December 2008: George Ranney '58
Posted December 8, 2008
George A. Ranney ’58 of Grayslake, IL, has been a leader in Chicago civic affairs for decades. Mr. Ranney is currently President and CEO of Chicago Metropolis 2020, a business-backed organization of leading area business and civic leaders working together to ensure the success of the Chicago metropolitan region in the 21st century. With his wife Vicky, he also developed Prairie Crossing, a nationally recognized green community in north suburban Grayslake, based on conservation design principles, a project begun with his uncle, the late publishing executive Gaylord Donnelley ’27. Mr. Ranney also continues to serve as Senior Counsel to the Chicago law firm of Mayer Brown LLP.
Mr. Ranney was graduated from Harvard University magna cum laude, with a B.A. in 1962. He was given membership in the Phi Beta Kappa Society and was a Harvard University Smith Travelling Fellow from 1962-1963. He received his J.D. from the University of Chicago Law School in 1966 (Order of the Coif); and served as editor-in-chief of the Law Review.
Mr. Ranney began his career as law clerk to The Honorable Carl McGowan, U.S. Court of Appeals, Washington, D.C., in 1966, and then served as a litigator in the Test Cases and Appeals Division for United Charities of Chicago in1968. He worked at Mayer Brown LLP of Chicago from 1968-1969 and then served as Deputy Director of the Bureau of the Budget for the State of Illinois in Springfield for the next four years. Mr. Ranney also served in various capacities over many years for Inland Steel Industries, a billion-dollar business unit of the country's fourth largest steel company, including tenures as Vice President of Raw Materials, and also General Counsel. Mr. Ranney’s public service also includes chairing task forces for three different governors and a run for the U.S. Senate in 1986.
His current work at Chicago Metropolis began in 1996 when the Commercial Club of Chicago, comprised of leading area business and civic leaders, undertook the project to address the numerous issues vital to the social and economic well-being of the six-county region. It is implementing long-term policies for regional growth, emphasizing transportation, housing, early childhood education, and criminal justice. Chicago Metropolis is also heading up the year-long celebration for the 2009 Centennial of Daniel Burnham’s 1909 Plan of Chicago.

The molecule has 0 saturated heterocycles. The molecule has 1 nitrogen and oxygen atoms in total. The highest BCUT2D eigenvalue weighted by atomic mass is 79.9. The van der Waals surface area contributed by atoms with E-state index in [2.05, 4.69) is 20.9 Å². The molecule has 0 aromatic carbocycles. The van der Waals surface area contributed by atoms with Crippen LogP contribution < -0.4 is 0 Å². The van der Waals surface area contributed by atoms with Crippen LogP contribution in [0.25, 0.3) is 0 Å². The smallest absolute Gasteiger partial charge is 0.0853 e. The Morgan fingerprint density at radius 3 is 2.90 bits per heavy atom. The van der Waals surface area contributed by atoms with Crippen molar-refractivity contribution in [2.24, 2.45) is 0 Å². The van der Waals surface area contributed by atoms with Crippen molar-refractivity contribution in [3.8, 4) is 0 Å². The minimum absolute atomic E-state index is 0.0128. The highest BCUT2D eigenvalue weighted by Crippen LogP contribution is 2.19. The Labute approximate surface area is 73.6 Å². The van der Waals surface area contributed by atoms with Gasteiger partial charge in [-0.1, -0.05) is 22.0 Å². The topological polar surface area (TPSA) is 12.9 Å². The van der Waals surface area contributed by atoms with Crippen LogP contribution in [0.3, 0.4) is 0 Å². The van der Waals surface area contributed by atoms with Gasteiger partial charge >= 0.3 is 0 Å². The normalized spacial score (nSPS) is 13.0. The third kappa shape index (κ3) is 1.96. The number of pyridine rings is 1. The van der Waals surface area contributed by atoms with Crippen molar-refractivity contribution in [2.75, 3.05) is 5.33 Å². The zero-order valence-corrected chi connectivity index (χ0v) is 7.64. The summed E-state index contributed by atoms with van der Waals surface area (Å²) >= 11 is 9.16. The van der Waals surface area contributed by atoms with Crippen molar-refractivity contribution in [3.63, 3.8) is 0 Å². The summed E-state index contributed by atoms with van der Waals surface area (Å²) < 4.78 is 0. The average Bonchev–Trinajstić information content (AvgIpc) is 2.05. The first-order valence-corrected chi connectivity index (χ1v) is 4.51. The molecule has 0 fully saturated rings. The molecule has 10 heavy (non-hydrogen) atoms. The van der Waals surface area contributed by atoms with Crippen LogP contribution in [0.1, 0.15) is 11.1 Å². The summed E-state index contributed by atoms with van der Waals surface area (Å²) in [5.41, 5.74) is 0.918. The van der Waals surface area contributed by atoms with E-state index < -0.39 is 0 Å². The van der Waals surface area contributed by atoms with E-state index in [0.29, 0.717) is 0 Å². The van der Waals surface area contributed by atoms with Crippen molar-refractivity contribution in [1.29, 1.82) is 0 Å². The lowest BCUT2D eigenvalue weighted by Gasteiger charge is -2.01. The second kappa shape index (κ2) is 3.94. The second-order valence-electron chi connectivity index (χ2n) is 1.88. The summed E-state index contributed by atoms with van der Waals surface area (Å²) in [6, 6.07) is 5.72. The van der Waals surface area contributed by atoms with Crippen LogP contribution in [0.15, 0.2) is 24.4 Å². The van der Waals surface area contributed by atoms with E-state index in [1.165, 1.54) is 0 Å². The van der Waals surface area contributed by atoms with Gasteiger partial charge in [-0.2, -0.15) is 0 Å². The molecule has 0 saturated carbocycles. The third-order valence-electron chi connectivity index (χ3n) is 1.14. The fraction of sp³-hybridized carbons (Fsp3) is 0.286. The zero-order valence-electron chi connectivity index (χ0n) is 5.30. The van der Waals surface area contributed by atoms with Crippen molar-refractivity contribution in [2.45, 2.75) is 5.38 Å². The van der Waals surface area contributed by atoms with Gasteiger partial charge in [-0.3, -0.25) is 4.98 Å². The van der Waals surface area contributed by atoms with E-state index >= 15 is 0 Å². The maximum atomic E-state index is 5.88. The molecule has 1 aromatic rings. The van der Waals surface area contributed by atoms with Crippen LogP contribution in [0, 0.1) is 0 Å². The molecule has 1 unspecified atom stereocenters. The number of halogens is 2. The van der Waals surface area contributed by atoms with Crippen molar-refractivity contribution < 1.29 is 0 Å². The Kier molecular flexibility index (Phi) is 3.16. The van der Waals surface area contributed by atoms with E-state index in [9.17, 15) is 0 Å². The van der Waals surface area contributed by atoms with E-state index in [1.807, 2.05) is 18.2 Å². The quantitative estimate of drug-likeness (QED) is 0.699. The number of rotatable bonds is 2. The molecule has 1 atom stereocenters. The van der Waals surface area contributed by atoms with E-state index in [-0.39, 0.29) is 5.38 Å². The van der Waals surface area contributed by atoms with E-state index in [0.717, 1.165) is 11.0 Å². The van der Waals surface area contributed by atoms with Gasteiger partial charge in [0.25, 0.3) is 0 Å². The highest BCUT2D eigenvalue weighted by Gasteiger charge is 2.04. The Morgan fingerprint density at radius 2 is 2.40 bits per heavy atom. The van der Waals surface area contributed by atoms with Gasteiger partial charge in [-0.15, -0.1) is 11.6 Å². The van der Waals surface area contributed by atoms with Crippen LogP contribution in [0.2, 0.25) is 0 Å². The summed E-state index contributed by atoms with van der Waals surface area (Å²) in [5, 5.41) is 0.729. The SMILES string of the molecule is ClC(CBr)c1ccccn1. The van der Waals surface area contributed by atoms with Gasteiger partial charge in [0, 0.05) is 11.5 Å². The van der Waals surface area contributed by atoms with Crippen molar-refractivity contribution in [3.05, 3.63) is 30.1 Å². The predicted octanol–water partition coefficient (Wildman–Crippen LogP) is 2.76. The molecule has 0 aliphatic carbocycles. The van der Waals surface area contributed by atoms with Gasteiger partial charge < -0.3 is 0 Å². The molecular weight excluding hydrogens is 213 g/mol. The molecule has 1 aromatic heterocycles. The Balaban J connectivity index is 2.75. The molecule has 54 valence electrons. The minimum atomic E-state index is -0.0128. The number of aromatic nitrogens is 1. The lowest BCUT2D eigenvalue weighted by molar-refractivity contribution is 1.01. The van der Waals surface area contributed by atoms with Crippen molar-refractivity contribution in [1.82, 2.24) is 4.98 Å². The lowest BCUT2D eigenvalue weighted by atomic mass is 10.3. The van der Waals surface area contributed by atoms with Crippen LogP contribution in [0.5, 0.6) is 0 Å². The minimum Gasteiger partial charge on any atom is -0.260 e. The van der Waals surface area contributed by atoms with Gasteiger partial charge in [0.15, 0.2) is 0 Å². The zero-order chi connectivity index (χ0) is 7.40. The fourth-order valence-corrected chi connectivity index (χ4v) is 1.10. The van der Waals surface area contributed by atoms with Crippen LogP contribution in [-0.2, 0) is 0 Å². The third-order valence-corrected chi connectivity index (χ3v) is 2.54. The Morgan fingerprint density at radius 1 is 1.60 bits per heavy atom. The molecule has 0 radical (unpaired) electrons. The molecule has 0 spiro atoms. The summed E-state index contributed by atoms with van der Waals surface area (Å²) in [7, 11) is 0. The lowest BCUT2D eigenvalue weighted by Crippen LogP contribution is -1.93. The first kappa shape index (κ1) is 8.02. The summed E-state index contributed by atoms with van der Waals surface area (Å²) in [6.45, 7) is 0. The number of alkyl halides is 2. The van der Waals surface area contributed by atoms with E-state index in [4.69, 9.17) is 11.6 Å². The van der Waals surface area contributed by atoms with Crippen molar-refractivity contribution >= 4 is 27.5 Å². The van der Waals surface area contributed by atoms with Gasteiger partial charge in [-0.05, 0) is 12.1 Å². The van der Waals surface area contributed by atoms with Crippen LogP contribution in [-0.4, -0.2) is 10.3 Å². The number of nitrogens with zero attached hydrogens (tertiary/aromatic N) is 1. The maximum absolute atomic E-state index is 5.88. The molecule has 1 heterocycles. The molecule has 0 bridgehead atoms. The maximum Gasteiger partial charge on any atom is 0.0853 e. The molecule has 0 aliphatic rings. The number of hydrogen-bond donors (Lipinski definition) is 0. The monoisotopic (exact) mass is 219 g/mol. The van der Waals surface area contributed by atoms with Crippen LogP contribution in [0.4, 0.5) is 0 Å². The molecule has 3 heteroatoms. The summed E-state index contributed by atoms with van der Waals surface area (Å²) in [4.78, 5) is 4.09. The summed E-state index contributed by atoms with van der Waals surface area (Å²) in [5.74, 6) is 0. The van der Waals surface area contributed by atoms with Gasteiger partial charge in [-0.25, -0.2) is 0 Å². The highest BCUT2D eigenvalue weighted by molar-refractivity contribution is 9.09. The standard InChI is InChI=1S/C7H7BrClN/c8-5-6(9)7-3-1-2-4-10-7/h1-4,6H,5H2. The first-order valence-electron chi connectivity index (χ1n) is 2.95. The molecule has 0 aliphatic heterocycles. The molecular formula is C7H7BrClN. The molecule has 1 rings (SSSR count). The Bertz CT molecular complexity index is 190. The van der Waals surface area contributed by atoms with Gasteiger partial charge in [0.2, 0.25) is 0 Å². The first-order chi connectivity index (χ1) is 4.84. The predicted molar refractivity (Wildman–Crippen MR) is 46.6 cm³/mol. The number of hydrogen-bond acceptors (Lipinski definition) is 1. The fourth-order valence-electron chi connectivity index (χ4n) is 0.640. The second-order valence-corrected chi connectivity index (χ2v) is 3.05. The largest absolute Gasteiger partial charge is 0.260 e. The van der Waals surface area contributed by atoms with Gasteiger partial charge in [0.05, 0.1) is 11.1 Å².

Long interested in environmental issues and the preservation of open space, Mr. Ranney and his wife, Vicky, were champions of the creation of Lakefront Gardens for the Performing Arts in a former rail yard on Chicago’s lakefront back in 1977, paving the way for the evolution to Chicago’s world-famous Millennium Park.
Mr. Ranney is a member of The National Academy of Arts and Sciences and was a 2004 recipient of the Order of Lincoln, awarded by the State of Illinois as its highest honor. He is a Trustee of the University of Chicago, the Conservation Fund, WTTW-Chicago Educational Television, the Field Foundation, the Metropolitan Planning Council, and a past Trustee of the John D. and Catherine T. MacArthur Foundation, the Newberry Library and the Spencer Foundation. He served as a lecturer and member of the Faculty Committee on Public Policy Studies at the University of Chicago from 1975-1980. He previously served on the Visiting Committees to the School of Law at Harvard and the Kennedy School of Government.
Mr. Ranney grew up in Libertyville township where he and his wife Vicky now live. The Ranney family also spends time at their family ranch in New Mexico where George and his siblings (including Ed Ranney ’60) are working to erect a conservation-minded and environmentally-friendly wind farm. They have three adult children and three grandchildren.